Not so convenient

Our reliance on convenience food and drink is ‘killing the planet’, and it’s on you and me to fix it, says Safia Qureshi, CEO, CLUBZERO.

In the UK we consume five million tonnes of plastic each year, yet shockingly only a quarter is recycled. Unfortunately, the plastic that isn’t enters our environment, overflowing landfill sites, polluting oceans, and damaging our ecosystem.

Currently there are five trillion pieces of plastic waste in the world’s oceans, and by 2050 research suggests the ocean will contain more plastic by weight than fish.

WWF forecasts that by 2030 we’ll use 33% more disposable cups and lids, 9% more drinks bottles and work our way through 34% more crisp packets

To break this down further, in the UK we use seven million disposable coffee cups and 38.5 million plastic water bottles every day, but only one in 400 coffee cups and 15 million plastic bottles are actually recycled.

In fact WWF forecasts that by 2030 we’ll use 33% more disposable cups and lids, 9% more drinks bottles and work our way through 34% more crisp packets. Also, taking into consideration the millions of single use plastic food containers and wrappers that the UK uses every day, it’s clear the plastic waste we generate from convenience food and drink is significant.

But what solutions can we put in place to overcome it?

The industry’s response

The UK charity Wrap is attempting to address the problem with their UK Plastic Pact, an initiative which aims to create a circular economy for plastics, by bringing together businesses from across the entire plastics value chain with UK governments and NGOs to tackle plastic waste.

While Wrap’s ambition gives us hope, the problem at hand is so vast it’s unreasonable to think they can do this alone, especially when the overall amount of material suitable for recycling has only improved by 1% since 2018.

Is recycling enough?

There’s no doubt that recycling plays an important part of the circular economy, but there are many challenges and limitations.

Coffee cups, for example, are notoriously difficult to recycle because their inner lining is made from paper and plastic to make them heat and leakproof. This mix of materials means the recycling process is complex and only a small number of specialist recycling plants in the UK have the machinery to do it.

As a result, most single use coffee cups go straight to landfill. Whereas food containers are typically made out of Polyethylene terephthalate (PET) or polypropylene (PP) plastics which are more easily recyclable.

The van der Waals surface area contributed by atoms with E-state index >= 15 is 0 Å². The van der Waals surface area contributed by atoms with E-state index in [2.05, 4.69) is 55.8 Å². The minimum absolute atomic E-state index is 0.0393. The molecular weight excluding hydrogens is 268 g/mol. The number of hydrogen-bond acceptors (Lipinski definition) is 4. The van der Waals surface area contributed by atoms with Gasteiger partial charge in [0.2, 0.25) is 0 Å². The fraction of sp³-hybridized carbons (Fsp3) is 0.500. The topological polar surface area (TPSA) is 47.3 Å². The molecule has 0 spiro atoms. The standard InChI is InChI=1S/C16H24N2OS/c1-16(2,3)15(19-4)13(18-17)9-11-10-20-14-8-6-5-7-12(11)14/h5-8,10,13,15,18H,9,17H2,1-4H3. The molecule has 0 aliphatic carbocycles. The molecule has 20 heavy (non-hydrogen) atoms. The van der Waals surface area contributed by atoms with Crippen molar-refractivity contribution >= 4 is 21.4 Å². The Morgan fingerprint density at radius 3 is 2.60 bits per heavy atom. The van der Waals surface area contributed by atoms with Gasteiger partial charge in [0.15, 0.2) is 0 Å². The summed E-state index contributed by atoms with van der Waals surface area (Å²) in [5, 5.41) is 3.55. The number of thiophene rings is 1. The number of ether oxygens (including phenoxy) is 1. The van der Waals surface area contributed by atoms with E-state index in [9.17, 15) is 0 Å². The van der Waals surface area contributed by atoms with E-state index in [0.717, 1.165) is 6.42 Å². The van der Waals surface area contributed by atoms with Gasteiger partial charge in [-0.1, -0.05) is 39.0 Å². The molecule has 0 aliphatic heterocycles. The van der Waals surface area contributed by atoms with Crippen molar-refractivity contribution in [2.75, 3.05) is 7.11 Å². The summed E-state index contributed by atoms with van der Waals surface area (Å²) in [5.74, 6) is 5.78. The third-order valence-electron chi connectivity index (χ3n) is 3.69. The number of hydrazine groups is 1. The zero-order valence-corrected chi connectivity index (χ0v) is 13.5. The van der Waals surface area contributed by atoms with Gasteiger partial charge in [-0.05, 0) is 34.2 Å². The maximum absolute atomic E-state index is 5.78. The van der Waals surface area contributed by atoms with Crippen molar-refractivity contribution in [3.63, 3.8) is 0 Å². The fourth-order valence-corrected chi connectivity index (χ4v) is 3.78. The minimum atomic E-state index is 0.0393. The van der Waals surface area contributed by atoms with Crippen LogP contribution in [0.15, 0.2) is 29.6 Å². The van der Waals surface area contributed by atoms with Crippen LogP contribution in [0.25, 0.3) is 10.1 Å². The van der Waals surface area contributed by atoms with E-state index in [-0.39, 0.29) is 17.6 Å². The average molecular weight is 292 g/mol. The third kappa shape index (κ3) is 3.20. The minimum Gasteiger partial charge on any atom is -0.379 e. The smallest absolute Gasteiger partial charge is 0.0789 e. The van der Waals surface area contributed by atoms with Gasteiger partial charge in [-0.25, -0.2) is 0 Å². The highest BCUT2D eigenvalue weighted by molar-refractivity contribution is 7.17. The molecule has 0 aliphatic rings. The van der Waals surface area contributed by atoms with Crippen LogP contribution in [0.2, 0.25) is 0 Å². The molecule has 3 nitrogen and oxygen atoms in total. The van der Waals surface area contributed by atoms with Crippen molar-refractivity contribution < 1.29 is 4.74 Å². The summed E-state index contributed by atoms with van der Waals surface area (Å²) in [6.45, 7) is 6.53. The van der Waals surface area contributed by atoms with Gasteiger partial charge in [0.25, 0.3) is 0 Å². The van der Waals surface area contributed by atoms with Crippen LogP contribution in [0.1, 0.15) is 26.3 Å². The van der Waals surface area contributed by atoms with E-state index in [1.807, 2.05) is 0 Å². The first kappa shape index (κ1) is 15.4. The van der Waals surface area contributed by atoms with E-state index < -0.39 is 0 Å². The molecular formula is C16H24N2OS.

But recycling plastic isn’t a long term solution. Most plastics can only be recycled once or twice because the quality deteriorates every time, they’re melted down to make a new product. In fact many recycled plastic items reach their end of life so quickly they end up in landfill or polluting the sea, like their non-recyclable counterparts.

The importance of reusables

Given recycling plastic is a complex and limiting process, the convenience food and drink industry needs to consider other solutions to tackle the plastics problem, such as reusables.

As consumers become more environmentally aware, the demand for reusables has risen significantly. Over the last five years, we’ve seen a surge in reusable cups with 69% of UK consumers now owning one.

Although, the challenge is that only one in six people say they remember to use their cups when they buy a hot drink, with some feeling uncomfortable asking cafes to rinse their cup out if they’ve already used it that day. This means many consumers are still relying on single use coffee cups.

Returnable packaging system

Now the pandemic is easing and many of us are returning to the office a few days a week, buying food and drinks on the go has become a priority again. But taking your own reusable cups and food boxes is often not practical.

A returnable packaging system for food and beverage brands, offering reusable cups and food boxes to consumers for free with an incentive to return them, is a good way to cut down on plastic. To return their reusables after use, you could ask consumers to either take them to specific drop off points or do pick-ups from home.

Small steps towards solving the plastic crisis

It’s clear the amount of plastic used every day is so vast that we simply cannot solve it overnight. Recycling is one part of the equation, but more needs to be done to embrace a reusable culture, like collaborating with food and beverage brands to implement a returnable packaging system.

This offers a smart, scalable solution to help eliminate the industry’s single use plastic problem and work towards a zero waste future.

Sadly, it’s abundantly clear that we can’t rely on big business or political leaders to act decisively. Big business has the power to change and most are moving as consumers’ demands for more sustainable packaging grow. But this is more to keep pace with rivals and CSR pledges rather than to meet the targets our plant needs.

Sadly, it’s abundantly clear that we can’t rely on big business or political leaders to act decisively

Similarly, high level political pledges to take decisive action seldom translate into actionable frameworks that force businesses or consumers to change in any meaningful way. That’s why we and startups like us within Unreasonable Group are trying to force change through innovation. But it’s also on each and every one of us to change.

Until then, we need everyone to take small steps every day to reduce their plastic consumption and use reusables when they can. Only then might we have a chance to ease the plastic crisis and reduce the impact on our planet.

CLUBZERO is an Unreasonable Venture, a leading impact investor which accelerates the growth of high impact companies that are solving humanity’s most pressing challenges.

Send this to a friend